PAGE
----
Chlamydia Pneumoniae

Is it the Same Type of Chlamydia as the STI?

'Chlamydia pneumoniae' – quite a confusing name given that there are separate diseases called 'chlamydia' and 'pneumonia'. So what is this weird combination disease all about?

It may sounds like it's related to the STI 'chlamydia' but there might be less overlap than you expected. Even so, Chlamydia pneumoniae is still worth understanding and looking out for.

What is Chlamydia Pneumoniae?

Chlamydia pneumoniae is type of bacteria – it causes lung infections, including pneumonia. It’s a very common infection, affecting about 50% of people by age 20 and 70-80% at age 60-70. Pneumonia doesn’t mean pneumonia – pneumonia is just one type of lung infection that it can cause. Not everyone who is exposed to the bacteria will develop pneumonia. How is it passed on? – anyone who is sick with an infection caused by Chlamydia pneumoniae will have the bacteria stored in in their nose, throat and lungs. Infectious bacteria is passed between people, for example if you breathe in the bacteria sneezed out by someone who has the infection.

Chlamydia pneumoniae and the STI known as chlamydia are not the same thing – these 2 infections won’t have the same effect on you. They have similar names because they are both from the same group of species (genus) called chlamydia. The STI chlamydia is caused by a different bacteria – the species called Chlamydia trachomatis, whereas Chlamydia pneumoniae is the species of bacteria that causes respiratory infections. There are both still infectious diseases – both types of infection are transmitted from person-to-person. However, the STI chlamydia is transmitted via sexual contact, whereas Chlamydia pneumoniae tends to be caused by other forms of close physical contact (e.g. being sneezed on by someone who has the infection). The treatment for your infection will vary depending to the specific type of chlamydia causing it.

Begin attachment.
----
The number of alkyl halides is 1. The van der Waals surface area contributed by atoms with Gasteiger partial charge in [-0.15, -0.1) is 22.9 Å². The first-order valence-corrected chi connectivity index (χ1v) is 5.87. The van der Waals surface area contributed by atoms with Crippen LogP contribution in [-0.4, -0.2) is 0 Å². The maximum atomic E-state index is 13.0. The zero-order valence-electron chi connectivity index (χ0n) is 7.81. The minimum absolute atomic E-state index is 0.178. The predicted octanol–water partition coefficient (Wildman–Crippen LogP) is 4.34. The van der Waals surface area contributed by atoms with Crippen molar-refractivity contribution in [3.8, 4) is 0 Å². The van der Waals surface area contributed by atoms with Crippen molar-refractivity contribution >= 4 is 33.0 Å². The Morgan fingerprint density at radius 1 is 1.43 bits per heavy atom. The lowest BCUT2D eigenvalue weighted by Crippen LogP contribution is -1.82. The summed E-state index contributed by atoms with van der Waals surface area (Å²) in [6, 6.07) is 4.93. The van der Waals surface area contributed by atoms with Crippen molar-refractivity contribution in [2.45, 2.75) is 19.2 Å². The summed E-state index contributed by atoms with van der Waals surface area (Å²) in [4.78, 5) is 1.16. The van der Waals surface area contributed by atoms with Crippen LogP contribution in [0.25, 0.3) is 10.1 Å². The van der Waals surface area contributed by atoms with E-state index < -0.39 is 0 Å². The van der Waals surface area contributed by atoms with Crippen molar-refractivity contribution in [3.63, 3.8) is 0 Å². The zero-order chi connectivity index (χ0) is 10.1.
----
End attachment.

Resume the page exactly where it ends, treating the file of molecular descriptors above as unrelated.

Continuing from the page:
What are the Symptoms of Chlamydia Pneumoniae?

Like the STI, Chlamydia pneumonia doesn’t show symptoms in most people – most people who have Chlamydia pneumoniae are ‘asymptomatic’, meaning that they don’t show signs or symptoms at all, or they only have very mild symptoms.Possible symptoms – if you do show symptoms, these can take at least 21 days since the date you were exposed to the bacteria to show up. Common symptoms are:

  • A blocked or runny nose
  • Tiredness
  • A mild fever
  • Sore throat or hoarseness
  • A bad cough
  • Headaches
  • An upper respiratory tract infection (like ear or sinus infections) 
  • Serious lung infections (like bronchitis or pneumonia) – these can develop, but this is much more common in older adults aged over 65. If you ever start showing the signs of a serious lung infection, you should visit your doctor for more advice and seek urgent medical help if the symptoms are severe. Symptoms of pneumonia typically include: 
  • Either a dry or mucous cough
  • Breathing problems
  • Fever, sweating and shivering
  • Chest pain
  • Loss of appetite
  • Confusion
  • Laryngitis (losing your voice) – this is sometimes a sign of pneumonia that is caused by Chlamydia pneumoniae bacteria. It isn’t a typical symptom of pneumonia caused by other types of bacterial infection.

    What are the Health Risks?

    The short-term risks of Chlamydia pneumoniae are mainly the symptoms listed above. These should settle down with suitable treatment, like antibiotics. If it’s left untreated – without treatment, Chlamydia pneumoniae can cause exacerbations and progression of Chronic Obstructive Pulmonary Disease (COPD), such as:

  • Emphysema
  • Chronic bronchitis
  • Refractory asthma
  • The risks vary from person to person – some people will be at higher risk of developing chronic health conditions than others. Talk to your doctor if you’re concerned about the health risks of Chlamydia pneumoniae, and what you can do to help reduce these risks.